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Baillie, E C

Hamburg Cemetery, Germany

Hamburg Cemetery, Germany

Commemorated on Old Boys of St James' Company Boys Brigade Memorial

NEWS ITEM in Jersey Evening Post of Wednesday 29 August 1917

Roll of Honour. More of the gallant members of the original little Jersey Company Royal Irish Rifles have been called upon to make the supreme sacrifice. One of these, Rifleman E C Baillie, son of Mr & Mrs Baillie of 17 New St James' Place was formerly employed at Boots Ltd. He was 22 and was well known and highly respected locally. His parents have received a letter from a comrade Lance Corporal Drouin and also the following from Lieutenant C A Ogier, Officer Commanding

"BEF France. 23 August 1917. Dear Mr Baillie, I very much regret having to inform you of the death of your son, Rifleman E C Baillie, who was killed in action on 16 August 1917. I tend to you the deepest and most heartfelt sympathy of all the officers, NCOs and men of my Company and can assure you he will be missed by all who knew him as he always had a kind word for all who came into contact with him. I had known your son for the last 2 years as he was one of the original Jersey Company and I can assure you that I always admired and appreciated all the work he was called upon to do. He was a good soldier, always doing his work in a smart manner, also doing it very efficiently. You have one consolation and I am sure you feel proud that you son lost his life on the battlefield. May God assist you to bear your loss bravely. I remain truly yours C A Ogier, Lieutenant OC D Company 7th RIR".

We tender the parents, who have two other sons serving, our heartfelt sympathy.


NEWS ITEM in Jersey Evening Post of Monday 15 October 1917

The Dead Return - Rifleman Officially Reported Killed Writes Home from Germany. One of those startling incidents so favoured by novelists, but which so very rarely occur in real life, has taken place in our midst this weekend. Towards the close of August Mr Baillie of New St James' Place received a letter from Captain Ogier of the Jersey Company Royal Irish Rifles stating that his son, Rifleman E C Baillie, had been instantaneously killed in action on the night of 16 August. This was corroborated by subsequent letters from comrades and when the confirming War Office communication arrived shortly afterwards the family naturally were not surprised. A few days ago a Jersey Rifleman on leave visited the father and gave details of how the son met his death on a raiding expedition and handed back several postcards found on the battle field belonging to Baillie, these having apparently dropped out of his pocket when the Germans were adopting their usual plan of searching the clothing of the fallen. Now comes the startling denouement, for on Saturday Mr Baillie was surprised to receive a letter bearing the postmark of Hanover and his pleasure can be better imagined than described when we state that the first words he saw were undoubtedly in his son's writing. This was dated 11 September and went on to state that the writer was getting better and hoped that the previous communication had been received, this was undoubtedly stopped by the German censor. The son however finished here and an Australian soldier continued the letter stating that Baillie's eyes were so painful that he could not continue, but that he had had a successful operation and was progressing favourably. The family' grief is now naturally turned to delight and we sincerely hope that the next letter will give even more favourable news. From what we can gather, on the night of 16 August the Rifleman was seen to be hit in the head and fall and his comrades, on examination, presumed he was dead. When discovered by the Germans he must have recovered consciousness and was removed to a hospital in Germany for treatment.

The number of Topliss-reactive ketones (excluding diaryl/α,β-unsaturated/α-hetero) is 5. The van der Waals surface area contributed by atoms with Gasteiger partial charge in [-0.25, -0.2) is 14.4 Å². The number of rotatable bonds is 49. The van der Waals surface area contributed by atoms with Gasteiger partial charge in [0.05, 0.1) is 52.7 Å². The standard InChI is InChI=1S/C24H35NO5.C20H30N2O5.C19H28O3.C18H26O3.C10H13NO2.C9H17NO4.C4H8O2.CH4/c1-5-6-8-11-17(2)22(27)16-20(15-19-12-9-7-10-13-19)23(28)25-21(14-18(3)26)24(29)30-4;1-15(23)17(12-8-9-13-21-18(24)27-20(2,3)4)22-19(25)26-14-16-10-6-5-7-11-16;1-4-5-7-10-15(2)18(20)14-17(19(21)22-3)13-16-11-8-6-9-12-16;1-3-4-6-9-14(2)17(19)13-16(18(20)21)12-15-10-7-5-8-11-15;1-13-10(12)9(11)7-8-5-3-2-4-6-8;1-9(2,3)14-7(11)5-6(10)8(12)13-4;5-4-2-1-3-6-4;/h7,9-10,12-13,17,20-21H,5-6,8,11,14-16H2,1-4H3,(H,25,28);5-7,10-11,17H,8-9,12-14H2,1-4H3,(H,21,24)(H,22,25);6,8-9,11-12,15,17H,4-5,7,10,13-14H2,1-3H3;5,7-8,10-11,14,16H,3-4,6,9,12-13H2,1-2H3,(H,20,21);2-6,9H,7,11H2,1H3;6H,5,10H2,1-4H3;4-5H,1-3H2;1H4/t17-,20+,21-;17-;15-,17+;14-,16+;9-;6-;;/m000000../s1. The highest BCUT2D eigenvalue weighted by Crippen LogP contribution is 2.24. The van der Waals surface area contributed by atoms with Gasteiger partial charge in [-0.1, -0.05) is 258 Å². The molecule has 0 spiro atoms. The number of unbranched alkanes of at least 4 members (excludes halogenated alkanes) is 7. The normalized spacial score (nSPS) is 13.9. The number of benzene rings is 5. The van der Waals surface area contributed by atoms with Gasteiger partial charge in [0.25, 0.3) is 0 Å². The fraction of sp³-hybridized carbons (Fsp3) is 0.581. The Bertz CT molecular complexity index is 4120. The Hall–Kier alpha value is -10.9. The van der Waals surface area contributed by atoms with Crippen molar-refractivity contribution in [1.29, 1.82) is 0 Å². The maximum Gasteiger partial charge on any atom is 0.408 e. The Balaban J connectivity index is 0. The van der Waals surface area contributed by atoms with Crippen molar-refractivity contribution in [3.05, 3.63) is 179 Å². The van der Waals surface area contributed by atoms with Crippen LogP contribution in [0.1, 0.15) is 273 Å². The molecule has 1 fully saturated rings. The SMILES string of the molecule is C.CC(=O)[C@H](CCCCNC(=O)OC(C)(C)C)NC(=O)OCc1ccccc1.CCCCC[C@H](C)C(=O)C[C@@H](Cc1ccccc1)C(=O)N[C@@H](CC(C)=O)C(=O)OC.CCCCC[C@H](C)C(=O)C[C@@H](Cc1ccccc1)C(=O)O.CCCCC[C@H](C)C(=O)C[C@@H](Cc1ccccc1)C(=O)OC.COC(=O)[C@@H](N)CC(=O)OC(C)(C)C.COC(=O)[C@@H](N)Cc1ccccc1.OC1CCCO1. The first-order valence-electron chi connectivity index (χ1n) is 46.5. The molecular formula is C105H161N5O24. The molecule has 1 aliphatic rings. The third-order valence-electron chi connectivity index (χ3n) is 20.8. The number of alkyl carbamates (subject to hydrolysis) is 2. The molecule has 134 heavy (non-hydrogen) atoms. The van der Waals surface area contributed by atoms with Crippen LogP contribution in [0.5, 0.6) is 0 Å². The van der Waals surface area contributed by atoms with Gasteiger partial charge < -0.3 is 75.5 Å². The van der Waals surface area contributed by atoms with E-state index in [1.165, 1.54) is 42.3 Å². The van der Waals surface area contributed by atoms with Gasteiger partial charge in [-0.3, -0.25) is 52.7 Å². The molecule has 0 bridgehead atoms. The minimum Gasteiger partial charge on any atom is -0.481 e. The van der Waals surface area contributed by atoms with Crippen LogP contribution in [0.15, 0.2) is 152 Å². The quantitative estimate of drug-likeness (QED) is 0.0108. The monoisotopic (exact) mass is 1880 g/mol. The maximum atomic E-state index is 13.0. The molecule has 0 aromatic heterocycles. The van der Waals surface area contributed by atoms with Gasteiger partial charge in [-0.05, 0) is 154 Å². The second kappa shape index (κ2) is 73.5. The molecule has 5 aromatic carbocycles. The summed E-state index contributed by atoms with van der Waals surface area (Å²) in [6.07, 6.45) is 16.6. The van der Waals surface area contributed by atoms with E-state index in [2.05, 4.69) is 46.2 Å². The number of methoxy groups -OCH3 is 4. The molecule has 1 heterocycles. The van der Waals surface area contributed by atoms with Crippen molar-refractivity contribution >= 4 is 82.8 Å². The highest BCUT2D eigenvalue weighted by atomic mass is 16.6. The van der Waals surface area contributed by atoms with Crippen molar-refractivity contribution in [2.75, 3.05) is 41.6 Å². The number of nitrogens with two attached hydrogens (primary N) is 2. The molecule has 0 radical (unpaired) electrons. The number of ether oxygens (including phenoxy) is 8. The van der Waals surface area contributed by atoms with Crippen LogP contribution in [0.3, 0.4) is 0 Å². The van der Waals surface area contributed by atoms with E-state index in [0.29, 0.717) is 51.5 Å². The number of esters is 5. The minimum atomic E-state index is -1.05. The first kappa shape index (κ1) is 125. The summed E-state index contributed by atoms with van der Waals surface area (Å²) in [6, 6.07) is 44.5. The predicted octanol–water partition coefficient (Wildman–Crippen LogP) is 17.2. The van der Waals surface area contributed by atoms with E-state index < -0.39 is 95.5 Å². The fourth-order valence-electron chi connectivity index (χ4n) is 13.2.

Edward Clarence Baillie

Rifleman Edward Clarence Baillie
7th Battalion, Royal Irish Rifles

1914-15 Star

Son of Mr & Mrs P W Baillie of 17 New St James Place, St Helier, Jersey

Died of wounds, aged 21 years



NEWS ITEM in Jersey Evening Post of Saturday 24 November 1917

A Tragic Incident of the War - Jersey Soldier Reported Dead and Found in Germany Now Dies of Wounds. One of the war's tragic incidents has taken place locally, and one we think almost without precedent in the long list of sad tragedies. Rifleman E C Baillie of the Jersey Company Royal Irish Rifles was reported dead by Captain Ogier, officer in command of the Company, and shortly afterwards the official intimation was received. The War Office remitted the deferred pay but shortly afterwards, to the father's great delight, he received a short letter from his son stating that he had been picked up in No Mans Land by the Germans, having received wounds in the head. We then gave particulars of the case and stated that the soldier was progressing favourably, but owing to his injuries a comrade had to complete the letter. The parents sorrow which was transformed to joy has now been turned to poignant grief by the receipt of a letter from a British soldier in a German hospital stating that the Rifleman, after having undergone a second operation, has died of his injuries and been buried in a German cemetery. We feel sure that all our readers join us in expressing to the relatives, who thus by a trick of fate have been made to feel more than the ordinary sorrow, our heartfelt sympathy in their terrible bereavement.



Commonwealth War Graves Commission Record


(photograph from


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